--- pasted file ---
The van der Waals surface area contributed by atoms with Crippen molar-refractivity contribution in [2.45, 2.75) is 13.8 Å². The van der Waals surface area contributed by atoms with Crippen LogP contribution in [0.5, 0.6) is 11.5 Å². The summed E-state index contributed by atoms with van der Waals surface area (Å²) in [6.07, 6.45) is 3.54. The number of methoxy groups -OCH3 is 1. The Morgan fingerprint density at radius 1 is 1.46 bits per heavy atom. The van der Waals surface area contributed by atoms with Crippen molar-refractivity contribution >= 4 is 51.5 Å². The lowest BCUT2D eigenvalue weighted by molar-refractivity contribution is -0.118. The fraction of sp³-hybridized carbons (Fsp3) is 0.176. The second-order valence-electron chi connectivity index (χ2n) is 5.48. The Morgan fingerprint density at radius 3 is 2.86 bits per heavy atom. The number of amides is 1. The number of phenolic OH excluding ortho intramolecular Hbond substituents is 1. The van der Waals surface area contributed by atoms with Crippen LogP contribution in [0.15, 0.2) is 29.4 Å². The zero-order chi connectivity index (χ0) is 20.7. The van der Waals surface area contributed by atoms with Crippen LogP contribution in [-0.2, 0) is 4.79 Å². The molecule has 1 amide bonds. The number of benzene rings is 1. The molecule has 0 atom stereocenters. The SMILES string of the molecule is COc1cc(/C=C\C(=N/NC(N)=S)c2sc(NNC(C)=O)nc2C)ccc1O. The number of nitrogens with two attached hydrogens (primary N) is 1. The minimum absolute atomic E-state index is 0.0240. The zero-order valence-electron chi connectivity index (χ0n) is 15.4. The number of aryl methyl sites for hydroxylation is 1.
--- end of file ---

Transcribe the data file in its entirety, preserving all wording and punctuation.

The van der Waals surface area contributed by atoms with Crippen molar-refractivity contribution in [2.45, 2.75) is 13.8 Å². The van der Waals surface area contributed by atoms with Crippen LogP contribution in [0.5, 0.6) is 11.5 Å². The summed E-state index contributed by atoms with van der Waals surface area (Å²) in [6.07, 6.45) is 3.54. The number of methoxy groups -OCH3 is 1. The Morgan fingerprint density at radius 1 is 1.46 bits per heavy atom. The van der Waals surface area contributed by atoms with Crippen molar-refractivity contribution >= 4 is 51.5 Å². The lowest BCUT2D eigenvalue weighted by molar-refractivity contribution is -0.118. The fraction of sp³-hybridized carbons (Fsp3) is 0.176. The second-order valence-electron chi connectivity index (χ2n) is 5.48. The Morgan fingerprint density at radius 3 is 2.86 bits per heavy atom. The number of amides is 1. The number of phenolic OH excluding ortho intramolecular Hbond substituents is 1. The van der Waals surface area contributed by atoms with Crippen LogP contribution in [0.15, 0.2) is 29.4 Å². The zero-order chi connectivity index (χ0) is 20.7. The van der Waals surface area contributed by atoms with Crippen LogP contribution in [-0.2, 0) is 4.79 Å². The molecule has 1 amide bonds. The number of benzene rings is 1. The molecule has 0 atom stereocenters. The SMILES string of the molecule is COc1cc(/C=C\C(=N/NC(N)=S)c2sc(NNC(C)=O)nc2C)ccc1O. The number of nitrogens with two attached hydrogens (primary N) is 1. The minimum absolute atomic E-state index is 0.0240. The zero-order valence-electron chi connectivity index (χ0n) is 15.4. The number of aryl methyl sites for hydroxylation is 1.